Bright And Early

Getting Through It EP

Written by: TL on 17/10/2011 23:50:42

Bright And Early is a band that exploded into the awareness of when last year, their debut EP "Louder Than Words" gave us one of the best pop-punk songs we heard all year in "Something Personal". On that song, B&E ripped the glossy direction in which bands like All Time Low have taken pop-punk, advocating instead a more honest and organic approach, and delivering some of the catchiest music we heard from any band on their first effort.

Tomorrow sees the release of their second EP - titled "Getting Through It" - and on it the band initially opts to really practice the honesty the preach, opening proceedings with the acoustic "Stick By Me", which undeniably seems quite personal in the lyrics department. It's nice and intimate, and we get a good taste of the vocals - which sound like a mix of Motion City Soundtrack's Justin Pierre and Gatsby's American Dream's Nic Newsham - yet the song doesn't really seem to be as tender as its lyrics would suggest, and hence feels a little disconnected.

It's a bit baffling then, that B&E have thrown such a curve ball to open things up (although it gets your attention alright) because the second track "Rule Of Three" seems a much better example of what the band is all about. It's up beat pop-punk the way you're used to it, and then again not, because B&E imbue the genre with their trademark energy, pointed lyricism and diehard desire to rock, and hence both guitars and vocals are noticeably edgier than usual. You could say it justifies the promotional material calling them a brighter Bayside, or me instantly wanting to compare the band to Piebald, or you could just say it means it kicks a little more ass than most pop-punk.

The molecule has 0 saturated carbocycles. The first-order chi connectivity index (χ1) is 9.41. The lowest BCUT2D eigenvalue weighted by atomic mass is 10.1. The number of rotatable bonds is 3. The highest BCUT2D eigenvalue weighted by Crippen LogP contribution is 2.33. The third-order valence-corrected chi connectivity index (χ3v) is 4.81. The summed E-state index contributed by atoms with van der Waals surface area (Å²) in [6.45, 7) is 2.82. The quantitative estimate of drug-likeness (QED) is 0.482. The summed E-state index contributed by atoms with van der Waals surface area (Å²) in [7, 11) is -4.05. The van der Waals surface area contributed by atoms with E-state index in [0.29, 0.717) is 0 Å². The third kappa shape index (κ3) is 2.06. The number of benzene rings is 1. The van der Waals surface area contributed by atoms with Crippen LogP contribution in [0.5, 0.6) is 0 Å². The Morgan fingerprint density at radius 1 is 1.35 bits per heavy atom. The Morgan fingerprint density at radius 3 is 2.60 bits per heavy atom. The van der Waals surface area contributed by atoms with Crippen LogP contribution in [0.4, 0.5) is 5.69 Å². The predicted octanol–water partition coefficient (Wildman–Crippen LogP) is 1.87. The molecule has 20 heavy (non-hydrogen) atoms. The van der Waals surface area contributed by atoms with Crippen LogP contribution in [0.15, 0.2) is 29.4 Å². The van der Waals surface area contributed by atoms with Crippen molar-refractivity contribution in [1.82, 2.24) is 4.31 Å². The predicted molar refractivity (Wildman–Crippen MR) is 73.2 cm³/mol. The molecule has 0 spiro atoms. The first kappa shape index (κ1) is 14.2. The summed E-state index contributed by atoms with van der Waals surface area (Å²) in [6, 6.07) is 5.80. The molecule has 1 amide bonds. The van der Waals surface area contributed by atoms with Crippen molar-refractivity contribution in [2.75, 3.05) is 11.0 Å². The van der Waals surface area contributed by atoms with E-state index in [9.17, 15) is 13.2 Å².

Next up, "For What It's Worth" eases up on the gas a little, exploring the band's poppy sensibilities a little more, yet never getting away from that attitude of wanting to be way crunchier than powerpop, while also never leaning all the way over in the rougher kind of easycore that bands like Living With Lions is otherwise making popular these days. Similar things can be said of closer "Selling Yourself Short", which does however get the tempo back up, while offering probably the catchiest lyrics of the disc - bitterly questioning woman for staying with a no-good man - An easy choice for a highlight along with "Rule Of Three".

Overall, this is another solid outing for Bright And Early, and one that should help raise more attention among the more critical pop-punk aficionados out there. It may not have a song that makes as strong an instant impression as "Something Personal" did, but "Selling Yourself Short" is still pretty remarkable right off the bat, and all in all I only want to suggest that you listeners give these guys some attention, so they can maybe get started on an album instead of these all too brief EP's. Their sound and songwriting skills are certainly ready for it.

Download: Selling Yourself Short, Rule Of Three
For The Fans Of: Motion City Soundtrack, Say Anything, Piebald, Aficionado, Saves The Day

Release Date 18.10.2011
Pacific Ridge Records

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